(Continued from Part 1 and Part 2)
by Ralph H. Sidway
“After the San Bernardino attacks, everybody was saying, ‘If only Americans knew more about Islam, they wouldn’t be so afraid.’ Actually, it’s the reverse.” — Bill Maher
|"I HAVE BEEN COMMANDED TO FIGHT!" — It says so RIGHT HERE!|
‘I have been commanded to fight…’
The condemnations of Christianity in the Koran (cited in Part 2) have real-world implications, as can be seen in the 14 centuries of Islamic jihad and aggression, and in the modern global phenomenon of Muslim persecution of Christians. As Raymond Ibrahim painstakingly documents both in his book Crucified Again: Exposing Islam’s New War Against Christians, and in his monthly series Muslim Persecution of Christians, Islam’s jihad against Christianity spans centuries, geography, race and language, and takes exactly the same form, whether in Nigeria, Sudan or Egypt (Africa), or in Iraq, Syria, Iran or Lebanon (the Middle East), or in Pakistan, Afghanistan and all the other ‘stans (Central Asia), or in Southeast Asia, the Philippines, Indonesia, and so on.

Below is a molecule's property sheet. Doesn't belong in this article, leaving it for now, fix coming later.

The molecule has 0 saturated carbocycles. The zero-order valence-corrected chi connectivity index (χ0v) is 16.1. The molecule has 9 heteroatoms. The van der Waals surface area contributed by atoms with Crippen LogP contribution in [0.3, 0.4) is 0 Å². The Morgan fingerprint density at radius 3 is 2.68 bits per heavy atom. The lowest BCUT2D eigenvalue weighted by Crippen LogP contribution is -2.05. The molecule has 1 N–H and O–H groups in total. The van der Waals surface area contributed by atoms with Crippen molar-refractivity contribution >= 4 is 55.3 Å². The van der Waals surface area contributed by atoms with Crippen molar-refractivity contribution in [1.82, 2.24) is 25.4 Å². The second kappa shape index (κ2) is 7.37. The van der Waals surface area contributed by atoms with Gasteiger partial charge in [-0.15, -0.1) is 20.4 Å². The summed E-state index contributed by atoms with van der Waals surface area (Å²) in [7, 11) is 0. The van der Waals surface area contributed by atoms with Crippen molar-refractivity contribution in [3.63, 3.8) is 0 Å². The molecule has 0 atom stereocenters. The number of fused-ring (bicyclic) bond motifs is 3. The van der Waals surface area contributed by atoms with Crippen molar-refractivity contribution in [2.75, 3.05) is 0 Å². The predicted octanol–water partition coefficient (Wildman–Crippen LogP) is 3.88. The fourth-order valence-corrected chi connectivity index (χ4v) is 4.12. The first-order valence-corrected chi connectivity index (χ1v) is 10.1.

Another reliable source, Open Doors, has just published their annual World Watch List on persecution of Christians for 2015, noting that the persecution of Christians in Muslim-majority countries, while horrific in 2014 and prior years, actually doubled in 2015. Over 80% of the 50 worst nations for persecution of Christians are Islamic nations or have large Muslim populations.
Why is Muslim persecution of Christians so universal, and why has it been going on for 14 centuries?
It certainly can’t be a retaliation for the Crusades, as they post-date the creation of Islam by more than four centuries, and were themselves a response against relentless Islamic aggression.
Rather, the Muslim ummah was a completely new military force, which swept out of the Arabian peninsula in the mid-630s, conquering the Middle East and North Africa by the mid-7th century (and well into Central Asia in the East), followed by the Iberian peninsula (Spain), and even besieging Constantinople (for the first time) in the early 8th century. The below map shows the rapid expanse of Islam during the Arab jihad.